The precise nature of the charges against Watada remains at issue. At the pre-trial hearing last week, military prosecutors sought to block Watada's attorneys from making a legal case against the Iraq war as part of his defence.

During the hearing, the military judge overseeing the case, Lt. Col. John Head, suggested that such arguments would go to Watada's motive for not deploying and therefore would not be admissible. However, he later said the Army had opened the door by charging the soldier for comments made during the June news conference moderated by Phan Nguyen.




** Army prosecutors are going too far in trying to conscript reporters to boost their case in a soldier's court-martial. **

Los Angeles Times
January 8, 2007

Original source: Los Angeles Times

Army 1st Lt. Ehren Watada may or may not have a good claim for conscientious objector status. It makes sense for the Army to prosecute him for refusing orders to deploy to Iraq last June, and Watada has at best an uphill battle in defending his actions, given that he joined the military of his own free will. But Army lawyers are overreaching when they try to prosecute their case by drafting reporters.

Watada faces a court-martial next month for missing his troop movement and for his published explanations of his refusal to go. The Army has his statements, but it subpoenaed reporters to authenticate that he, in fact, said what is in print and on tape.

Portions of independent journalist Sarah Olson's interviews with Watada appeared on the website and were broadcast on radio stations in New York and the Bay Area. Freelance journalist Dahr Jamail had simply videotaped Watada's speech at a Veterans for Peace convention. *Honolulu Star-Bulletin* reporter Gregg K. Kakesako also reported Watada's story.

A military judge ruled that Olson and Jamail did not have to appear at Thursday's pretrial hearing. But the Army is pressing forward with its demand that the two reporters testify at the trial.

No prosecutor should be able to conscript any reporter into being a deputy by compelling testimony about a statement made by a source -- or go fishing for information beyond what a reporter presents in a story -- unless it's absolutely vital to protect U.S. citizens from crime or attack. This principle should apply whether or not the source was speaking in confidence, or whether or not the reporter works for a media organization.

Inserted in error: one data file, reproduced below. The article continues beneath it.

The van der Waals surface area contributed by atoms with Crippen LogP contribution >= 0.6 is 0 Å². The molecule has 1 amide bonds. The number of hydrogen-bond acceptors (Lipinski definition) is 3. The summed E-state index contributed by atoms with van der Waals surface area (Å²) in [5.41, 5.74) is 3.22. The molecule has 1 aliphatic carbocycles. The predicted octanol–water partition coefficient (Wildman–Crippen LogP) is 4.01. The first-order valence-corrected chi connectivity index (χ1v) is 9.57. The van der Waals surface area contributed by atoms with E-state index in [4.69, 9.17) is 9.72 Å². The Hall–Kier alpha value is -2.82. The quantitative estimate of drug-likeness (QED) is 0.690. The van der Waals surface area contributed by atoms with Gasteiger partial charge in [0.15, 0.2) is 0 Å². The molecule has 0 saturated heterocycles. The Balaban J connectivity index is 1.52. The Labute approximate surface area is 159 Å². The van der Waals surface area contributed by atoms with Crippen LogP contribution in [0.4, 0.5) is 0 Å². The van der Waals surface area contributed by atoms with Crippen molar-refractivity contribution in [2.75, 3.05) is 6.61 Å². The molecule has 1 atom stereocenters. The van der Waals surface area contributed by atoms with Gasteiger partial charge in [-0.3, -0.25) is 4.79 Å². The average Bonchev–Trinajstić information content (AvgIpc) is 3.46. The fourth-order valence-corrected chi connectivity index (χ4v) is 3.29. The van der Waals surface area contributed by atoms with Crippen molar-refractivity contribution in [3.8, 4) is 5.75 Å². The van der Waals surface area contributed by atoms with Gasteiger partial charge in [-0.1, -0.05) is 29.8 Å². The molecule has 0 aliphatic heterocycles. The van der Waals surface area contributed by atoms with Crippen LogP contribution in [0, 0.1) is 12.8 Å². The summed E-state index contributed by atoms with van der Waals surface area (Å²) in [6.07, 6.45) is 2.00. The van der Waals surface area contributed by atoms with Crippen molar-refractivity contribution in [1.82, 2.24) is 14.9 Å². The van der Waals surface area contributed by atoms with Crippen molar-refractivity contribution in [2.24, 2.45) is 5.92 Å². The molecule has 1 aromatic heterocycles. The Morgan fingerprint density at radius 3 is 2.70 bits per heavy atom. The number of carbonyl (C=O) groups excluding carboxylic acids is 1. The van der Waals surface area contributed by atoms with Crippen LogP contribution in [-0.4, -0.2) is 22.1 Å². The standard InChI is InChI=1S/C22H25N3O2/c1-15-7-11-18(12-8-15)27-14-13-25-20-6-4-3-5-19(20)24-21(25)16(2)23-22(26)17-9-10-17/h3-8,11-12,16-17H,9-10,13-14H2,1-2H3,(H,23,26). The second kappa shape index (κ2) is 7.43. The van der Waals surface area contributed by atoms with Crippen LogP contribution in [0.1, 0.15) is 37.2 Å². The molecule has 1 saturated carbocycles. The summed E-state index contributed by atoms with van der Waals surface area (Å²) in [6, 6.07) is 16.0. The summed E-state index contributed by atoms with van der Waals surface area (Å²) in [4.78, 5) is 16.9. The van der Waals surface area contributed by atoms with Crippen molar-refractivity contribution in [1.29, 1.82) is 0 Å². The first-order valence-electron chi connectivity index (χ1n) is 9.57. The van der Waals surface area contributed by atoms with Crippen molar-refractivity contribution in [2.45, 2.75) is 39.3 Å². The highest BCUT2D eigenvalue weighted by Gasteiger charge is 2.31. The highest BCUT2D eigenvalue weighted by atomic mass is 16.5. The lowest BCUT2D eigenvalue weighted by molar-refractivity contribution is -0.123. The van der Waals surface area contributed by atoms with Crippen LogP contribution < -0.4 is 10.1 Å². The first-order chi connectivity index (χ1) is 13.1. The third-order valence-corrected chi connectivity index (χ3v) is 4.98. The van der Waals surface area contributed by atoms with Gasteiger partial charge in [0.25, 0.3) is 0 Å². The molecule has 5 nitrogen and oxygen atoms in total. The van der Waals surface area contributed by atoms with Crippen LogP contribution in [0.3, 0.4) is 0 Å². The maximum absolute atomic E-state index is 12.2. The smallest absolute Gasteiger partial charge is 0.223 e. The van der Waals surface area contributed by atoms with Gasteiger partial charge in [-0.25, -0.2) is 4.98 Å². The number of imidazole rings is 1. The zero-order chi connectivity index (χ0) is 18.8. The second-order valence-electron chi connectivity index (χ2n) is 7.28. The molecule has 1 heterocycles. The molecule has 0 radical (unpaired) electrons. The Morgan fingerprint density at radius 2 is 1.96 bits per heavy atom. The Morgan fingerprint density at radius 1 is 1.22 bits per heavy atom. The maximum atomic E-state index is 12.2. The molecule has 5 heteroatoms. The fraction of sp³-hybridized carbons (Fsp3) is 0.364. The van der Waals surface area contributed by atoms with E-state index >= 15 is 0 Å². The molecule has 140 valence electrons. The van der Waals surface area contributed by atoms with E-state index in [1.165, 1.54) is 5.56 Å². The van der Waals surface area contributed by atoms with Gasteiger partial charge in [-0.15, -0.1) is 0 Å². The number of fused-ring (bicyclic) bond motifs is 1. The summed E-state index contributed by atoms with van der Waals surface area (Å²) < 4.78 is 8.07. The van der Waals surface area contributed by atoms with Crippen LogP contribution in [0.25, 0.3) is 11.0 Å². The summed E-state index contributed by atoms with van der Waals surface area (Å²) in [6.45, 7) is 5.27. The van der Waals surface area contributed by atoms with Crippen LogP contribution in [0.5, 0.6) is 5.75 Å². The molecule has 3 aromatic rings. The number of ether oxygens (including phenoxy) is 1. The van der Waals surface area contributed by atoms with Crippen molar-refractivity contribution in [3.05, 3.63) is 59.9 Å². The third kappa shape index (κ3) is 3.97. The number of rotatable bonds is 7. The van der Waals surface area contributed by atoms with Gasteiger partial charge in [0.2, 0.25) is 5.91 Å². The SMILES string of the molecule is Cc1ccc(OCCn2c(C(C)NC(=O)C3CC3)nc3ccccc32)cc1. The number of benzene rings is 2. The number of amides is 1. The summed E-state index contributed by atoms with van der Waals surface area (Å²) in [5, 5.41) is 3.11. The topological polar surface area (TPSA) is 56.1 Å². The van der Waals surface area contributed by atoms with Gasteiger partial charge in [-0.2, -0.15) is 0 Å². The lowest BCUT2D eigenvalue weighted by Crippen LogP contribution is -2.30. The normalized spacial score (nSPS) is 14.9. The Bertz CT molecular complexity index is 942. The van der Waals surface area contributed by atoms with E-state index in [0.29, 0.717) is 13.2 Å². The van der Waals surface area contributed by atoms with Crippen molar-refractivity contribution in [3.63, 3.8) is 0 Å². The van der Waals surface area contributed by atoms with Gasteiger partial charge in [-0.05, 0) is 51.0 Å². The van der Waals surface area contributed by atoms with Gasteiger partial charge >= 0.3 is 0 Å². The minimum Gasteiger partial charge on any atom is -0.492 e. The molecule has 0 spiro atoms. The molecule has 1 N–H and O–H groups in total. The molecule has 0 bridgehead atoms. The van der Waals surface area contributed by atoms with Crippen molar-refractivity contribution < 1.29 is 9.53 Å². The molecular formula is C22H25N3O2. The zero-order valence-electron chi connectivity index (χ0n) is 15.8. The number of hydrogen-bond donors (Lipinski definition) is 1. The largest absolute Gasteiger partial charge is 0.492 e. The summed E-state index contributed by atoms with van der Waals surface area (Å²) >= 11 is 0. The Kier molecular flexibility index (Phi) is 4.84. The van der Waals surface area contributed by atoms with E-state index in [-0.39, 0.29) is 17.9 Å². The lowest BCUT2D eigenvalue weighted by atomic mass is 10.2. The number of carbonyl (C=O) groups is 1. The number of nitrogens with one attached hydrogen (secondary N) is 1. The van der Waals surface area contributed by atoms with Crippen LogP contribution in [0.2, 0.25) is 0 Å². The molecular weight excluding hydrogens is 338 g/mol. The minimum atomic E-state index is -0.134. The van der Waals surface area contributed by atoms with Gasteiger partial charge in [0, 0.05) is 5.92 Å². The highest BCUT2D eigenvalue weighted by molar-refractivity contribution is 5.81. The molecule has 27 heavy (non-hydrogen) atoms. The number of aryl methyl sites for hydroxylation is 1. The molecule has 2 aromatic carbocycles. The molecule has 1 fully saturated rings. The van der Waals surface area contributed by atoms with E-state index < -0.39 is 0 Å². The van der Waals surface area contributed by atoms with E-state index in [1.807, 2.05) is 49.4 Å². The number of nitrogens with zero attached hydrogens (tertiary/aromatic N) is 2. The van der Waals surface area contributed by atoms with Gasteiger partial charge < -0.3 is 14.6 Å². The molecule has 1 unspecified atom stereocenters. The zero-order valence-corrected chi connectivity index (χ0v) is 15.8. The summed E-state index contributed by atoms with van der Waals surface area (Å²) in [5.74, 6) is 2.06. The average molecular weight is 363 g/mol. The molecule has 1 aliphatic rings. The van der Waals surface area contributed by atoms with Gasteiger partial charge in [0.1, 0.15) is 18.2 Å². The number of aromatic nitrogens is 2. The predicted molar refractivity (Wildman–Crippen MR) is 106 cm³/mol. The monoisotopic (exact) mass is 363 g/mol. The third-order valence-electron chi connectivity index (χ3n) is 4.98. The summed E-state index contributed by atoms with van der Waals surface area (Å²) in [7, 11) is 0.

It's egregious enough when U.S. attorneys subpoena journalists, which is happening at an alarmingly increasing rate (illustrating the need for a national shield law). But there is something especially chilling about the U.S. military reaching beyond its traditional authority to compel a non-military U.S. citizen engaged in news-gathering to testify in a military court, simply to bolster a court-martial case. There is no security interest at stake, and no matter of national urgency.

The Army can make its case against Watada without pestering civilian journalists. Sustaining the military subpoena would set a troubling precedent. It's time for the Army to back off.


By Paul Boring

Whidbey News-Times
January 10, 2007

An Army officer who has made national headlines for refusing to serve in Iraq will speak at 1 p.m. Saturday, Jan. 13 at the Coupeville Recreation Hall.

First Lieutenant Ehren Watada, stationed at Fort Lewis, became the Army’s first commissioned officer to publicly refuse orders to fight in Iraq on the grounds that the war is illegal.

Coupeville Peace and Reconciliation is sponsoring the event. Watada will speak in Bremerton on Saturday following the appearance.

The 28-year-old Watada announced his decision to not obey orders in a June 7 video press conference. He said in the press conference that his participation in the war would make him “party to war crimes.”

Watada has maintained that the war is illegal and that an order to take part in an illegal war is unlawful in itself.

The officer did not apply for a conscientious objector discharge because he is not opposed to all wars. Requests by Watada to be sent to Afghanistan have been denied. He now faces a court martial on Feb. 5 and up to four years in prison for conduct unbecoming an officer, referring to his public decrying of the war.

Initially, Watada was formally charged with contempt toward President Bush, conduct unbecoming an officer and a gentleman, and missing movement, or deployment.

On Nov. 11, the charges of “contempt towards the President” were dropped, but he is still facing four years in prison if he continues “political speech critical of the Iraq War.”